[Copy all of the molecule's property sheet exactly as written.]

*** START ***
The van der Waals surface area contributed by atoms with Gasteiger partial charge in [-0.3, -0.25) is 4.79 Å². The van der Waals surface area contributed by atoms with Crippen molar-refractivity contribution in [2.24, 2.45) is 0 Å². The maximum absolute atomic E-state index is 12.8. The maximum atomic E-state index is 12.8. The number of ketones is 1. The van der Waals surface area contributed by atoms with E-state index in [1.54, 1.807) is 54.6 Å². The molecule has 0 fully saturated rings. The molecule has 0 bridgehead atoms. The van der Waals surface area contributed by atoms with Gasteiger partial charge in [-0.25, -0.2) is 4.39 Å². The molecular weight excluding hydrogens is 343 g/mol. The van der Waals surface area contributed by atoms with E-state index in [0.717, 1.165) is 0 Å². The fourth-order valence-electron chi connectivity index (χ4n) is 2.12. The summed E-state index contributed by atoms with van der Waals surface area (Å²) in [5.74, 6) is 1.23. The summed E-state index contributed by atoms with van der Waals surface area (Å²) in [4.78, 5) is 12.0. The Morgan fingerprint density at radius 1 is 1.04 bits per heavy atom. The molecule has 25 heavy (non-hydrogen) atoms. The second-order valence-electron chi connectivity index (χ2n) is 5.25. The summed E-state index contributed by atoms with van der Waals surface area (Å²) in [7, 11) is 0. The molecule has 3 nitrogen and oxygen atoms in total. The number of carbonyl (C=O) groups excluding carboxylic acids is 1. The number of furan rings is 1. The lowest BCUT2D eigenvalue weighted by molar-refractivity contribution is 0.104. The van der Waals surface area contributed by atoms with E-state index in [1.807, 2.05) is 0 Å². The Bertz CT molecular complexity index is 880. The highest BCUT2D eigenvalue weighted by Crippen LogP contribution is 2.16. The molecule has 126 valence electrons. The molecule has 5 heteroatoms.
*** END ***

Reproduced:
The van der Waals surface area contributed by atoms with Gasteiger partial charge in [-0.3, -0.25) is 4.79 Å². The van der Waals surface area contributed by atoms with Crippen molar-refractivity contribution in [2.24, 2.45) is 0 Å². The maximum absolute atomic E-state index is 12.8. The maximum atomic E-state index is 12.8. The number of ketones is 1. The van der Waals surface area contributed by atoms with E-state index in [1.54, 1.807) is 54.6 Å². The molecule has 0 fully saturated rings. The molecule has 0 bridgehead atoms. The van der Waals surface area contributed by atoms with Gasteiger partial charge in [-0.25, -0.2) is 4.39 Å². The molecular weight excluding hydrogens is 343 g/mol. The van der Waals surface area contributed by atoms with E-state index in [0.717, 1.165) is 0 Å². The fourth-order valence-electron chi connectivity index (χ4n) is 2.12. The summed E-state index contributed by atoms with van der Waals surface area (Å²) in [5.74, 6) is 1.23. The summed E-state index contributed by atoms with van der Waals surface area (Å²) in [4.78, 5) is 12.0. The Morgan fingerprint density at radius 1 is 1.04 bits per heavy atom. The molecule has 25 heavy (non-hydrogen) atoms. The second-order valence-electron chi connectivity index (χ2n) is 5.25. The summed E-state index contributed by atoms with van der Waals surface area (Å²) in [7, 11) is 0. The molecule has 3 nitrogen and oxygen atoms in total. The number of carbonyl (C=O) groups excluding carboxylic acids is 1. The number of furan rings is 1. The lowest BCUT2D eigenvalue weighted by molar-refractivity contribution is 0.104. The van der Waals surface area contributed by atoms with E-state index in [1.807, 2.05) is 0 Å². The Bertz CT molecular complexity index is 880. The highest BCUT2D eigenvalue weighted by Crippen LogP contribution is 2.16. The molecule has 126 valence electrons. The molecule has 5 heteroatoms.